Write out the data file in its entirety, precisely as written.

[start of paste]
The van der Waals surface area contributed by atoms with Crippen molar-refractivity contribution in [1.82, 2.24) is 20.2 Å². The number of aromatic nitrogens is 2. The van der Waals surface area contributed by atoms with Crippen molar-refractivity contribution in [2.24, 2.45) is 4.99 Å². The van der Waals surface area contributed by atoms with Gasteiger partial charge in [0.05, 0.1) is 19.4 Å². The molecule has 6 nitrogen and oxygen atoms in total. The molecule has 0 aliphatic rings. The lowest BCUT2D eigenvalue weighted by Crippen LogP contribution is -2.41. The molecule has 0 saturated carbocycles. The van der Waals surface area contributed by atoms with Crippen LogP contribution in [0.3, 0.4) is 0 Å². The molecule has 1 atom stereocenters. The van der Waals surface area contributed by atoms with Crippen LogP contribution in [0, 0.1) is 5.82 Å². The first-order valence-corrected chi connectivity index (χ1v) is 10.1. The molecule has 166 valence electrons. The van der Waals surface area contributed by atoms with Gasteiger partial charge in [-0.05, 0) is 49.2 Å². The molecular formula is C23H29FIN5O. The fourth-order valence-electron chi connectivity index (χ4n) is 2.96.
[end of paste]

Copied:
The van der Waals surface area contributed by atoms with Crippen molar-refractivity contribution in [1.82, 2.24) is 20.2 Å². The number of aromatic nitrogens is 2. The van der Waals surface area contributed by atoms with Crippen molar-refractivity contribution in [2.24, 2.45) is 4.99 Å². The van der Waals surface area contributed by atoms with Gasteiger partial charge in [0.05, 0.1) is 19.4 Å². The molecule has 6 nitrogen and oxygen atoms in total. The molecule has 0 aliphatic rings. The lowest BCUT2D eigenvalue weighted by Crippen LogP contribution is -2.41. The molecule has 0 saturated carbocycles. The van der Waals surface area contributed by atoms with Crippen LogP contribution in [0.3, 0.4) is 0 Å². The molecule has 1 atom stereocenters. The van der Waals surface area contributed by atoms with Crippen LogP contribution in [0, 0.1) is 5.82 Å². The first-order valence-corrected chi connectivity index (χ1v) is 10.1. The molecule has 166 valence electrons. The van der Waals surface area contributed by atoms with Gasteiger partial charge in [-0.05, 0) is 49.2 Å². The molecular formula is C23H29FIN5O. The fourth-order valence-electron chi connectivity index (χ4n) is 2.96.